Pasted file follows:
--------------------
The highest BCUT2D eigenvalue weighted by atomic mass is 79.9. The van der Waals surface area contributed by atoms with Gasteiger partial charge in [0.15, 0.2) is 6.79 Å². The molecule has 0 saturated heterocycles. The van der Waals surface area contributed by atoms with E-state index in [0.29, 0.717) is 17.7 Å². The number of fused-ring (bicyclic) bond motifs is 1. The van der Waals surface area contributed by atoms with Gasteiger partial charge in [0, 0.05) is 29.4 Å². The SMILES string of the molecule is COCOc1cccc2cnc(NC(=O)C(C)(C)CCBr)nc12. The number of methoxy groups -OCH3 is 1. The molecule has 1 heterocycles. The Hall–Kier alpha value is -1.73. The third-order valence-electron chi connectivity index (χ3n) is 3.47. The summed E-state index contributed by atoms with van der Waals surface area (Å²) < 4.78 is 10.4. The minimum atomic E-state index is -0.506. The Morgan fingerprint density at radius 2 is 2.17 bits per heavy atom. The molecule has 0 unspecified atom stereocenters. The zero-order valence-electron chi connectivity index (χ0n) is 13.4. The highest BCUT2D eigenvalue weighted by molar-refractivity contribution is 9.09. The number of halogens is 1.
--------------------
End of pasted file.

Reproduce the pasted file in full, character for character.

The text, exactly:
The highest BCUT2D eigenvalue weighted by atomic mass is 79.9. The van der Waals surface area contributed by atoms with Gasteiger partial charge in [0.15, 0.2) is 6.79 Å². The molecule has 0 saturated heterocycles. The van der Waals surface area contributed by atoms with E-state index in [0.29, 0.717) is 17.7 Å². The number of fused-ring (bicyclic) bond motifs is 1. The van der Waals surface area contributed by atoms with Gasteiger partial charge in [0, 0.05) is 29.4 Å². The SMILES string of the molecule is COCOc1cccc2cnc(NC(=O)C(C)(C)CCBr)nc12. The number of methoxy groups -OCH3 is 1. The molecule has 1 heterocycles. The Hall–Kier alpha value is -1.73. The third-order valence-electron chi connectivity index (χ3n) is 3.47. The summed E-state index contributed by atoms with van der Waals surface area (Å²) < 4.78 is 10.4. The minimum atomic E-state index is -0.506. The Morgan fingerprint density at radius 2 is 2.17 bits per heavy atom. The molecule has 0 unspecified atom stereocenters. The zero-order valence-electron chi connectivity index (χ0n) is 13.4. The highest BCUT2D eigenvalue weighted by molar-refractivity contribution is 9.09. The number of halogens is 1.